— Jim Grossnickle-Batterton has been hired as interim coordinator of admissions at Bethany Theological Seminary. He graduated from Bethany in 2014 with a master of divinity degree. He is serving in a part-time, temporary capacity while Tracy Primozich, director of admissions, is on leave. He will oversee admissions operations, working with the Student Services staff, to see that prospective students are identified and recruited and that the seminary has a presence at Church of the Brethren denominational and district events. His travels will include visits to Church of the Brethren-related colleges and universities.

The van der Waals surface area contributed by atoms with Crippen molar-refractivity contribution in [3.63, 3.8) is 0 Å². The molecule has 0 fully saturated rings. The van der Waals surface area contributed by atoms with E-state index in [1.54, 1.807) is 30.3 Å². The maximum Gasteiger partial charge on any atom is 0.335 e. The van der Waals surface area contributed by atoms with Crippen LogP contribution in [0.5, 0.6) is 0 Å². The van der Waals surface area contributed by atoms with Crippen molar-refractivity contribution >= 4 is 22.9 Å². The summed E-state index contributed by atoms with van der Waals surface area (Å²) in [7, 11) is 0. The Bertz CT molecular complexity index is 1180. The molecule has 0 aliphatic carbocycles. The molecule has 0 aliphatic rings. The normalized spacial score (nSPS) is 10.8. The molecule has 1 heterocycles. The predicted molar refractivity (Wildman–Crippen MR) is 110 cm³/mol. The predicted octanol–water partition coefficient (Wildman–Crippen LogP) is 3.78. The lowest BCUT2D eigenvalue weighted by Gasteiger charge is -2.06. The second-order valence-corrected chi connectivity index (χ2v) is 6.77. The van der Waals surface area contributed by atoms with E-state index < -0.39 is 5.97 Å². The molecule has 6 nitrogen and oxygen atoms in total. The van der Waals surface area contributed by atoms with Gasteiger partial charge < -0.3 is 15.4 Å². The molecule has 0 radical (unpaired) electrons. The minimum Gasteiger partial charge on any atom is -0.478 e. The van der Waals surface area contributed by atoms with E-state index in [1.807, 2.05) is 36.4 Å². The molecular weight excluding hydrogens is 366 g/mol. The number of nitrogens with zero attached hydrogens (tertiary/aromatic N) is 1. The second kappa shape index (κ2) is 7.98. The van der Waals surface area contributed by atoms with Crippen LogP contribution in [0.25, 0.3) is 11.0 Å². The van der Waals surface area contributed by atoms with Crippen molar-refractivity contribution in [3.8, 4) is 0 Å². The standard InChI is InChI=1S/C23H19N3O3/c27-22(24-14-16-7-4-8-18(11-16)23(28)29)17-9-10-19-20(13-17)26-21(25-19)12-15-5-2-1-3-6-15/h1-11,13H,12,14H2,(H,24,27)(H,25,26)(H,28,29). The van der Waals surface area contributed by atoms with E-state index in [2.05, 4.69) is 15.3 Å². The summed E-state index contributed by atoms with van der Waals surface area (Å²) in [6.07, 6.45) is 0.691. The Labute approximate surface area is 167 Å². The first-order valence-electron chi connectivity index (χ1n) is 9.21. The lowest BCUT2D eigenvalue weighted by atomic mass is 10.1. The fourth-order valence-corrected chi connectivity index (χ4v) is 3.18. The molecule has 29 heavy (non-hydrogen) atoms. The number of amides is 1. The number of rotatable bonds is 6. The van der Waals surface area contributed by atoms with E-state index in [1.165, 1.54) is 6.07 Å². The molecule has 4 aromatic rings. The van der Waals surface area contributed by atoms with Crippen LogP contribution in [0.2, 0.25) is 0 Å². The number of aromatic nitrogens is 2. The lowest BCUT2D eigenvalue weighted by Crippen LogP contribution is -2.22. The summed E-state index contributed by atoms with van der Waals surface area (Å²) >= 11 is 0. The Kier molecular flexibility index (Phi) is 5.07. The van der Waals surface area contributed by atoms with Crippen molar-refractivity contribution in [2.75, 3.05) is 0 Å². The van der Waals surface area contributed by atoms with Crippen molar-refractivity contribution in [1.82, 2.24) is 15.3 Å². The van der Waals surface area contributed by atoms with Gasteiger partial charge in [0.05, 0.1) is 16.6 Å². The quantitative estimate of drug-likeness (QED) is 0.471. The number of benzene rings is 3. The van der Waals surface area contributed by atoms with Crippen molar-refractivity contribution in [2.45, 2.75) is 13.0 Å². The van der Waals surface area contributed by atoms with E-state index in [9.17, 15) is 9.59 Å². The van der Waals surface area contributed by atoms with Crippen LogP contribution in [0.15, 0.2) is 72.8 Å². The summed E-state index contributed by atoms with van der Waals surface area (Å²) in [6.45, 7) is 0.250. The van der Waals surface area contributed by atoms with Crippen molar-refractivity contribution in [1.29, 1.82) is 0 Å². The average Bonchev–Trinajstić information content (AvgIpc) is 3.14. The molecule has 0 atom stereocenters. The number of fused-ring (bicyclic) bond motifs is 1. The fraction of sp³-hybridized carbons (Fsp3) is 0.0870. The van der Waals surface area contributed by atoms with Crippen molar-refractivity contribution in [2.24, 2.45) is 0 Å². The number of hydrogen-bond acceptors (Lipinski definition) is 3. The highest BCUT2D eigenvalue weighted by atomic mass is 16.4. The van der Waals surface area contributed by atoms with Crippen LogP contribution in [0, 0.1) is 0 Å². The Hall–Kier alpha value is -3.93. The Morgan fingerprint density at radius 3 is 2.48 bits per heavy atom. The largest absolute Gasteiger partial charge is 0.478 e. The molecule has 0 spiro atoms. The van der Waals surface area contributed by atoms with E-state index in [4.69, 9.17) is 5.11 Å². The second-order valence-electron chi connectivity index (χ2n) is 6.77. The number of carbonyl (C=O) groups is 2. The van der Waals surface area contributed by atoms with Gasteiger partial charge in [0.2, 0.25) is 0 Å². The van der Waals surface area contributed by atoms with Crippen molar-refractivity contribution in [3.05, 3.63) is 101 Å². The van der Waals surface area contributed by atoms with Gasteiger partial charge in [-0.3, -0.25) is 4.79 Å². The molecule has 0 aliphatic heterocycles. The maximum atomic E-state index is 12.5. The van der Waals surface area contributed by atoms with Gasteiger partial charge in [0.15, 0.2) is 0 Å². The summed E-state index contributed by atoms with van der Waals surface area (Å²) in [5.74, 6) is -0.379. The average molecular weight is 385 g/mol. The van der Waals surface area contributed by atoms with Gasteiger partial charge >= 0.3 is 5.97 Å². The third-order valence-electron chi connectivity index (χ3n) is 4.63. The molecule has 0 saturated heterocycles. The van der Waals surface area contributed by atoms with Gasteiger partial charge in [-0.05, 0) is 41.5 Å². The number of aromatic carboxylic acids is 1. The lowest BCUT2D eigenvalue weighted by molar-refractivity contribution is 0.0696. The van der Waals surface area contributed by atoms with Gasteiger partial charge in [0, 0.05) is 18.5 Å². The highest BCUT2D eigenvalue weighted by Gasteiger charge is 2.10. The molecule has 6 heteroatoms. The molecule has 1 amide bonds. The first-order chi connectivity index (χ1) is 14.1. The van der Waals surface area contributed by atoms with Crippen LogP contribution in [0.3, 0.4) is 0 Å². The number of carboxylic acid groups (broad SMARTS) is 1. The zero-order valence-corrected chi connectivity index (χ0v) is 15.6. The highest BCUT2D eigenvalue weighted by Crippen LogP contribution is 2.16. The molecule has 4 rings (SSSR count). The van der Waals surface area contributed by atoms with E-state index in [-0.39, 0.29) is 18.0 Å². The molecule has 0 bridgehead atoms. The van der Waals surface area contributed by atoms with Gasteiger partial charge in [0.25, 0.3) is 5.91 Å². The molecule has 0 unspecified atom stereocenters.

— Juniata College in Huntingdon, Pa., invites applications for the position of director of the Baker Institute for Peace and Conflict Studies. This is a full-time faculty position with administrative release time. Rank and tenure are negotiable. The institute was inspired by the vision of Elizabeth Evans Baker and for more than 30 years has provided leadership in the development of the field of Peace and Conflict Studies within the academy and is generously supported by endowed funds. The mission of the institute is “To apply the resources of the academic community to the study of warfare and deep-rooted conflict as human problems and peace as a human potential.” In fulfilling this mission, the institute’s primary objectives are 1) to create and sustain an academically rigorous, interdisciplinary, clearly structured undergraduate peace and conflict studies program, and 2) to present campus, community, and international programing in support of the institute’s mission. The institute’s curriculum supports a number of other programs and departments at Juniata College and builds partnerships for innovative programing within the campus community and beyond. Its activities additionally include adult education and community outreach. The successful candidate will have a terminal degree in Peace Studies, or in a field of study within the Social Sciences or Humanities with an academic focus on peace-related issues. The ideal candidate should demonstrate expertise and experience working in the discipline, excellence in undergraduate teaching, and administrative experience in an academic environment. Candidates should demonstrate how their area of expertise contributes to and enhances the work of the Baker Institute for Peace and Conflict Studies. The college seeks an innovative educator with global vision, interested in being part of a vibrant learning community. The director will provide the strategic vision and leadership needed to further the institute’s role as a flagship academic program, built on collaborative relationships that enhance student education across campus. The director shall be committed to the normative values of the field of Peace Studies that explore the potential for peacebuilding theories and tools to contribute to the creation of a future where war no longer exists and conflicts are addressed using nonviolent methods. For more information contact Lauren Bowen, Provost and chair of the Baker Institute Search Committee, at . To apply send a letter of interest, vita, teaching philosophy, graduate transcripts, and the names of three references to Gail Leiby Ulrich, Director of Human Resources, Juniata College, 1700 Moore St., Box C, Huntingdon, PA 16652. It is the policy of Juniata College to conduct background checks. The anticipated date of appointment is August 2015. Applications received by Jan. 15 will receive full consideration, but applications will be accepted until the position is filled. Juniata places great value on ethnic and gender diversity on its campus. The college commits itself to this policy not only because of legal obligations, but because it believes that such practices are basic to human dignity. AA/EOE.